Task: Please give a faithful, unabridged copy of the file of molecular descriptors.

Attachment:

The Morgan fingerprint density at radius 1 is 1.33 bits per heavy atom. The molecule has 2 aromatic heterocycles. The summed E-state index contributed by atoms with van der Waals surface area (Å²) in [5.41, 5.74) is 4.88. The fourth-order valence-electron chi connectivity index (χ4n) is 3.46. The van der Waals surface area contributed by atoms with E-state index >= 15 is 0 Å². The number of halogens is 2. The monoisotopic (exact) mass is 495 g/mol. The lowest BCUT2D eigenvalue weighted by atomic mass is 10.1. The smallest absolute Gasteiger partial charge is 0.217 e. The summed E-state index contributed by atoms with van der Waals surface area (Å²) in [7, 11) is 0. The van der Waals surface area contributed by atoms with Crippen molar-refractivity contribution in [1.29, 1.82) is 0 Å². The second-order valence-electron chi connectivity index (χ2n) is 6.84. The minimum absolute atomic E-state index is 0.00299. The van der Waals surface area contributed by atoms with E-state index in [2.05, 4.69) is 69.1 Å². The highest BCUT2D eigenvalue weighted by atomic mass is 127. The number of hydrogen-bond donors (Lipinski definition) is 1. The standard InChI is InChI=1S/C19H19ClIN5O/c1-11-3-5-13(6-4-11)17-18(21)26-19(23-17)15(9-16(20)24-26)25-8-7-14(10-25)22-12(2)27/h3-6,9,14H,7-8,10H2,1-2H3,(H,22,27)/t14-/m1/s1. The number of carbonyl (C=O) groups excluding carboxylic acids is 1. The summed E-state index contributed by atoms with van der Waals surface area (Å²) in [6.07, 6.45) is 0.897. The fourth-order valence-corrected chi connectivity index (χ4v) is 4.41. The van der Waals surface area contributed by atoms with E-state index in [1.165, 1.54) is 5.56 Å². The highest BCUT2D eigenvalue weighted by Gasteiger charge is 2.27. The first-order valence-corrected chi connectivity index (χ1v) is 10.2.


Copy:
The Morgan fingerprint density at radius 1 is 1.33 bits per heavy atom. The molecule has 2 aromatic heterocycles. The summed E-state index contributed by atoms with van der Waals surface area (Å²) in [5.41, 5.74) is 4.88. The fourth-order valence-electron chi connectivity index (χ4n) is 3.46. The van der Waals surface area contributed by atoms with E-state index >= 15 is 0 Å². The number of halogens is 2. The monoisotopic (exact) mass is 495 g/mol. The lowest BCUT2D eigenvalue weighted by atomic mass is 10.1. The smallest absolute Gasteiger partial charge is 0.217 e. The summed E-state index contributed by atoms with van der Waals surface area (Å²) in [7, 11) is 0. The van der Waals surface area contributed by atoms with Crippen molar-refractivity contribution in [1.29, 1.82) is 0 Å². The second-order valence-electron chi connectivity index (χ2n) is 6.84. The minimum absolute atomic E-state index is 0.00299. The van der Waals surface area contributed by atoms with E-state index in [2.05, 4.69) is 69.1 Å². The highest BCUT2D eigenvalue weighted by atomic mass is 127. The number of hydrogen-bond donors (Lipinski definition) is 1. The standard InChI is InChI=1S/C19H19ClIN5O/c1-11-3-5-13(6-4-11)17-18(21)26-19(23-17)15(9-16(20)24-26)25-8-7-14(10-25)22-12(2)27/h3-6,9,14H,7-8,10H2,1-2H3,(H,22,27)/t14-/m1/s1. The number of carbonyl (C=O) groups excluding carboxylic acids is 1. The summed E-state index contributed by atoms with van der Waals surface area (Å²) in [6.07, 6.45) is 0.897. The fourth-order valence-corrected chi connectivity index (χ4v) is 4.41. The van der Waals surface area contributed by atoms with E-state index in [1.165, 1.54) is 5.56 Å². The highest BCUT2D eigenvalue weighted by Gasteiger charge is 2.27. The first-order valence-corrected chi connectivity index (χ1v) is 10.2.